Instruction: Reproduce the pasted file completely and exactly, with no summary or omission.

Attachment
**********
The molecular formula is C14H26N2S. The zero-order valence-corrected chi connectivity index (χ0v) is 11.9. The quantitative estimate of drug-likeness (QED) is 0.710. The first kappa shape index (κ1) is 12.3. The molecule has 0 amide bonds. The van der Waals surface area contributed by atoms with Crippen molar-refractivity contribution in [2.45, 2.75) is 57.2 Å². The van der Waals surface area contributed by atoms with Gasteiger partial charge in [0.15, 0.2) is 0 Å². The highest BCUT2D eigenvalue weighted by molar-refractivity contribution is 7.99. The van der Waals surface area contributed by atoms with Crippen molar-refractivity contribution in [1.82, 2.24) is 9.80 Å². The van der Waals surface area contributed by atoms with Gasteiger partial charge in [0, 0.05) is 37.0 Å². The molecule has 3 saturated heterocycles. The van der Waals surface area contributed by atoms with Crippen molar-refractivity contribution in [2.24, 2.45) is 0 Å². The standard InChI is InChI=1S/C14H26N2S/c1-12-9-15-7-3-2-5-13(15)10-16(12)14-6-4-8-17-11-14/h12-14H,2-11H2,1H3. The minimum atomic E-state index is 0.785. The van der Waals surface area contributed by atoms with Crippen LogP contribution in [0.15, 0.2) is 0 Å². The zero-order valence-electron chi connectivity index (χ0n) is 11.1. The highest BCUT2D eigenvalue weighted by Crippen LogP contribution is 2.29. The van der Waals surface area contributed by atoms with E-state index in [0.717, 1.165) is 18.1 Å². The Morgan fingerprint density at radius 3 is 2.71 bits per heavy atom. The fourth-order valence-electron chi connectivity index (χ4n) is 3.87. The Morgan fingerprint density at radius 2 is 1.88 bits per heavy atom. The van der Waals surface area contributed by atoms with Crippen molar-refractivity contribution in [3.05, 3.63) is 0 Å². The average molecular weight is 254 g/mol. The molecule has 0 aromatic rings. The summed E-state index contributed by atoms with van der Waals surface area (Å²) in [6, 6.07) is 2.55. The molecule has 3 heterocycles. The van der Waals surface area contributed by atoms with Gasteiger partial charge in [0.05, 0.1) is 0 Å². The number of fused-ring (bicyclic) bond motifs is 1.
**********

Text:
The molecular formula is C14H26N2S. The zero-order valence-corrected chi connectivity index (χ0v) is 11.9. The quantitative estimate of drug-likeness (QED) is 0.710. The first kappa shape index (κ1) is 12.3. The molecule has 0 amide bonds. The van der Waals surface area contributed by atoms with Crippen molar-refractivity contribution in [2.45, 2.75) is 57.2 Å². The van der Waals surface area contributed by atoms with Gasteiger partial charge in [0.15, 0.2) is 0 Å². The highest BCUT2D eigenvalue weighted by molar-refractivity contribution is 7.99. The van der Waals surface area contributed by atoms with Crippen molar-refractivity contribution in [1.82, 2.24) is 9.80 Å². The van der Waals surface area contributed by atoms with Gasteiger partial charge in [0, 0.05) is 37.0 Å². The molecule has 3 saturated heterocycles. The van der Waals surface area contributed by atoms with Crippen molar-refractivity contribution in [2.24, 2.45) is 0 Å². The standard InChI is InChI=1S/C14H26N2S/c1-12-9-15-7-3-2-5-13(15)10-16(12)14-6-4-8-17-11-14/h12-14H,2-11H2,1H3. The minimum atomic E-state index is 0.785. The van der Waals surface area contributed by atoms with Crippen LogP contribution in [0.15, 0.2) is 0 Å². The zero-order valence-electron chi connectivity index (χ0n) is 11.1. The highest BCUT2D eigenvalue weighted by Crippen LogP contribution is 2.29. The van der Waals surface area contributed by atoms with E-state index in [0.717, 1.165) is 18.1 Å². The Morgan fingerprint density at radius 3 is 2.71 bits per heavy atom. The fourth-order valence-electron chi connectivity index (χ4n) is 3.87. The Morgan fingerprint density at radius 2 is 1.88 bits per heavy atom. The van der Waals surface area contributed by atoms with Crippen molar-refractivity contribution in [3.05, 3.63) is 0 Å². The average molecular weight is 254 g/mol. The molecule has 0 aromatic rings. The summed E-state index contributed by atoms with van der Waals surface area (Å²) in [6, 6.07) is 2.55. The molecule has 3 heterocycles. The van der Waals surface area contributed by atoms with Gasteiger partial charge in [0.05, 0.1) is 0 Å². The number of fused-ring (bicyclic) bond motifs is 1.